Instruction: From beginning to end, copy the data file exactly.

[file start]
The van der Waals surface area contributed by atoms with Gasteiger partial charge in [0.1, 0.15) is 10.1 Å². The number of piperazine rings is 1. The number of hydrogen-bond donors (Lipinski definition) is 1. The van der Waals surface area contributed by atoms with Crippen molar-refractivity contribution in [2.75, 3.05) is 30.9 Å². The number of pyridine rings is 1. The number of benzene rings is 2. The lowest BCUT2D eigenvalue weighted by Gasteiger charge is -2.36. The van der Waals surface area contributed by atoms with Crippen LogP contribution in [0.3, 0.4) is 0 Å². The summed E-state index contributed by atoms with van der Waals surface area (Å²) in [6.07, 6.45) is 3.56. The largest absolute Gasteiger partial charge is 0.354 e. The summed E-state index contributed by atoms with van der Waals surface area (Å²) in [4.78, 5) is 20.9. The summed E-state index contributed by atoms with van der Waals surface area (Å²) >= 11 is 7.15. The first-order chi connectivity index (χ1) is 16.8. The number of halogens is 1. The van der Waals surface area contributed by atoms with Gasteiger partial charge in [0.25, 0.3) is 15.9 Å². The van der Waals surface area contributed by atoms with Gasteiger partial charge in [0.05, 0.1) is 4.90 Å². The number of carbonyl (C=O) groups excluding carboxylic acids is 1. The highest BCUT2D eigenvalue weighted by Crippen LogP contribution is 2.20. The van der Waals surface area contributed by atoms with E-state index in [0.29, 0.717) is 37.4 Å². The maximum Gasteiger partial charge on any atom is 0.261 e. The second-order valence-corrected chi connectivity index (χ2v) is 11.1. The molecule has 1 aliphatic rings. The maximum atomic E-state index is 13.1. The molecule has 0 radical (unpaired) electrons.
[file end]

The van der Waals surface area contributed by atoms with Gasteiger partial charge in [0.1, 0.15) is 10.1 Å². The number of piperazine rings is 1. The number of hydrogen-bond donors (Lipinski definition) is 1. The van der Waals surface area contributed by atoms with Crippen molar-refractivity contribution in [2.75, 3.05) is 30.9 Å². The number of pyridine rings is 1. The number of benzene rings is 2. The lowest BCUT2D eigenvalue weighted by Gasteiger charge is -2.36. The van der Waals surface area contributed by atoms with Crippen LogP contribution in [0.3, 0.4) is 0 Å². The summed E-state index contributed by atoms with van der Waals surface area (Å²) in [6.07, 6.45) is 3.56. The largest absolute Gasteiger partial charge is 0.354 e. The summed E-state index contributed by atoms with van der Waals surface area (Å²) in [4.78, 5) is 20.9. The summed E-state index contributed by atoms with van der Waals surface area (Å²) >= 11 is 7.15. The first-order chi connectivity index (χ1) is 16.8. The number of halogens is 1. The van der Waals surface area contributed by atoms with Gasteiger partial charge in [0.25, 0.3) is 15.9 Å². The van der Waals surface area contributed by atoms with Gasteiger partial charge in [0.05, 0.1) is 4.90 Å². The number of carbonyl (C=O) groups excluding carboxylic acids is 1. The highest BCUT2D eigenvalue weighted by Crippen LogP contribution is 2.20. The van der Waals surface area contributed by atoms with E-state index in [0.29, 0.717) is 37.4 Å². The maximum Gasteiger partial charge on any atom is 0.261 e. The second-order valence-corrected chi connectivity index (χ2v) is 11.1. The molecule has 1 aliphatic rings. The maximum atomic E-state index is 13.1. The molecule has 0 radical (unpaired) electrons.